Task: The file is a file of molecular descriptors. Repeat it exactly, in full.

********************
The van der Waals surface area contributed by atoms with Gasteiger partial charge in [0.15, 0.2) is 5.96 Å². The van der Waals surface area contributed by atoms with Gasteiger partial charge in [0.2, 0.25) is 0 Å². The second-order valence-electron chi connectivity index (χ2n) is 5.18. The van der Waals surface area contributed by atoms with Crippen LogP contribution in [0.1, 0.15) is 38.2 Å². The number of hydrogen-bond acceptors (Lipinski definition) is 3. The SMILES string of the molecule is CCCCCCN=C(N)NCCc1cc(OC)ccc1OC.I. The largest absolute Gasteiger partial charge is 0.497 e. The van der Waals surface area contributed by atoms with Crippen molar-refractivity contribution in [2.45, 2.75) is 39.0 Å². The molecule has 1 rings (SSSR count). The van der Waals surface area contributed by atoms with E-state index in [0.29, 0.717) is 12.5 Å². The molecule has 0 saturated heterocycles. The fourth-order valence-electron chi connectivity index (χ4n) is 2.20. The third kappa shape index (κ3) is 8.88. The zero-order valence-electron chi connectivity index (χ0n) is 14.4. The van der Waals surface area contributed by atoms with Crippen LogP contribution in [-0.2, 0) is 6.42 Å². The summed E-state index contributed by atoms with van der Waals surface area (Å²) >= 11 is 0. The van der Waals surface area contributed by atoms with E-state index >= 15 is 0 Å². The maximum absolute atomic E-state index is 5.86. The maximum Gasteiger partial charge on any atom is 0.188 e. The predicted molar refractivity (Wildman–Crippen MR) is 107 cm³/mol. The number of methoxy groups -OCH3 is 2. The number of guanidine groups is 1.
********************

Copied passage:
The van der Waals surface area contributed by atoms with Gasteiger partial charge in [0.15, 0.2) is 5.96 Å². The van der Waals surface area contributed by atoms with Gasteiger partial charge in [0.2, 0.25) is 0 Å². The second-order valence-electron chi connectivity index (χ2n) is 5.18. The van der Waals surface area contributed by atoms with Crippen LogP contribution in [0.1, 0.15) is 38.2 Å². The number of hydrogen-bond acceptors (Lipinski definition) is 3. The SMILES string of the molecule is CCCCCCN=C(N)NCCc1cc(OC)ccc1OC.I. The largest absolute Gasteiger partial charge is 0.497 e. The van der Waals surface area contributed by atoms with Crippen molar-refractivity contribution in [2.45, 2.75) is 39.0 Å². The molecule has 1 rings (SSSR count). The van der Waals surface area contributed by atoms with E-state index in [0.29, 0.717) is 12.5 Å². The molecule has 0 saturated heterocycles. The fourth-order valence-electron chi connectivity index (χ4n) is 2.20. The third kappa shape index (κ3) is 8.88. The zero-order valence-electron chi connectivity index (χ0n) is 14.4. The van der Waals surface area contributed by atoms with Crippen LogP contribution in [-0.2, 0) is 6.42 Å². The summed E-state index contributed by atoms with van der Waals surface area (Å²) >= 11 is 0. The van der Waals surface area contributed by atoms with E-state index >= 15 is 0 Å². The maximum absolute atomic E-state index is 5.86. The maximum Gasteiger partial charge on any atom is 0.188 e. The predicted molar refractivity (Wildman–Crippen MR) is 107 cm³/mol. The number of methoxy groups -OCH3 is 2. The number of guanidine groups is 1.